The Worst Fitness Trends of All Time

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  • Fitness Equipment You Should Avoid

    Fitness Equipment You Should Avoid

    A fit figure will always be in style, but too often people want the easy way out. While fitness trends come and go, the endless supply of infomercials and fitness fads are often meant for one purpose—to slim down your wallet.

    Click through the slideshow to learn about some of the odder, yet strangely popular, ways people have marketed fitness, from fat-burning pills to the Shake Weight.

  • Anything in a Chair

    Anything in a Chair

    Lots of people would love to lose weight sitting down. They are willing to slide, rock, and twist away the pounds around their waistline—as long as they don’t have to get up. The most blatant opportunistic offender is the Hawaii Chair with its swiveling base that’s supposed to tighten your abs while you sit. Unfortunately, sitting is the antithesis of exercise—the Hawaii Chair does nothing to get you in shape. Nevertheless, the makers of these chairs are millionaires now thanks to people who didn’t know any better. 

  • Things That Vibrate & Jiggle

    Things That Vibrate & Jiggle

    Sure, those vibrating lap belts from the 1950s seemed like a silly way to stay in shape, but that didn’t stop people from making more jiggly things like the Shake Weight, a vibrating dumbbell that became a media sensation on novelty value alone.

    You’re better off saving the $20, buying typical dumbbells, and doing time-tested exercises like curls, lifts, and presses. 

  • Toning Shoes

    Toning Shoes

    There are a lot of shoes on the market that promise to sculpt everything from your butt down—just by walking. Companies like Sketchers use celebrities like Kim Kardashian, Brooke Burke, and others to promote toning shoes as a good way to stay fit. While a percentage of the $100 for the shoes pays for the endorsements, the shoes don’t do anything different than the ones you’re wearing now, according to a study by the American Council on Exercise.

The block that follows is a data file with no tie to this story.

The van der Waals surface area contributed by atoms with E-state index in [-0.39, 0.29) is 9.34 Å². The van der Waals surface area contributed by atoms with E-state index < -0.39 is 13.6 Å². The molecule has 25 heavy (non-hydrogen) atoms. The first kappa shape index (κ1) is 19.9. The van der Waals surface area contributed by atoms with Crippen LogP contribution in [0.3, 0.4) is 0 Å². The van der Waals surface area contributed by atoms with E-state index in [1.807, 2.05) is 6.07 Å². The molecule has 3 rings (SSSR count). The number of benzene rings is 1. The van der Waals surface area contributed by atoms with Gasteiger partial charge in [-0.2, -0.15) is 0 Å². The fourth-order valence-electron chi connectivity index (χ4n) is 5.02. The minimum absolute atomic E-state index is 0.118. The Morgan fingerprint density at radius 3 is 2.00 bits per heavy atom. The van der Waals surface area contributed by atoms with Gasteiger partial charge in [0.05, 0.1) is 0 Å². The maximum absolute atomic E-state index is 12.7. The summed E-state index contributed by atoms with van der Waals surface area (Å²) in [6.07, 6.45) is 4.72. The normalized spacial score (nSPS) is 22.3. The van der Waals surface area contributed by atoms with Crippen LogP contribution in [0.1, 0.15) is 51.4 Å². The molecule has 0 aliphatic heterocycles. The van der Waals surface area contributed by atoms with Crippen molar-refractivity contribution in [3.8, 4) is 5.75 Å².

• Electric Ab Belts

    Electric Ab Belts

    Someone thought using similar shock technology utilized in some physical therapy treatments was a good idea as a way for people to get a six-pack. These belts shoot electrical impulses into your abs, causing your muscles to contract instantly. The hope is to have abs lean enough to scrub your shirt while you’re still wearing it.

    The $150-$200 for the belts is better spent on a gym membership—the belts don’t work, and they can even be dangerous. Would you shock yourself for lower cholesterol? Then don’t do it for tighter muscles!

  • Pole Dancing

    Pole Dancing

    This new exercise trend is all the rage among young women who want to look sexy while getting fit. As videos on the internet illustrate, home poles often come loose or sweaty hands often lose their grip. While pole dancing might bring some spice into exercise, pole dancing is best left to highly trained professionals. 

  • Weight Loss Pills & Powders

    Weight Loss Pills & Powders

    Weight loss in a pill sounds too good to be true. And that’s because it is. These “miracle” pills that supposedly boost metabolism often contain hydroxcitric acid, chromium picolinate, or ephedra, which either have absolutely no nutritional value or can cause adverse side effects as bad as death.

    Your money is better spent on healthier food, or even green tea, a tested way to increase metabolism and protect your body against disease.

  • Celebrity Fitness Videos

    Celebrity Fitness Videos

    Jane Fonda, Cher, O.J. Simpson, and that guy from Jersey Shore whose always pulling up his shirt might be famous, but that doesn’t make them experts at fitness. There’s a lot of junk peddled out there in the name of celebrity endorsement, so you have to wonder if you’ll stick with a DVD longer than some of their fame will last.

    Then again, Chuck Norris made one, so they can’t all be bad.

  • Most Everything in an Informercial

    Most Everything in an Informercial

    If it includes bad actors, awkward equipment, unbelievable promises, fine print, and bleach-bottle blondes, it’s probably garbage. And that’s the formula for almost all those late-night infomercials hocking magic equipment that target abs, buns, or anything else you want turned into steel.

    If you think obtaining the body of Adonis for four easy installments of $19.99 sounds ridiculous, then you’ve got your head on straight. 

  • Get More Information

    Get More Information

    The moral of the story: if someone promises to take the work out of the workout, he’s got more fat in his head than you want to lose around your waist.

    The key to staying in shape is regular exercise, a balanced diet, regular amounts of water, and other time-tested procedures. The important part of fitness is sticking to an activity, so it’s important to find one you like, from pick-up basketball to yoga.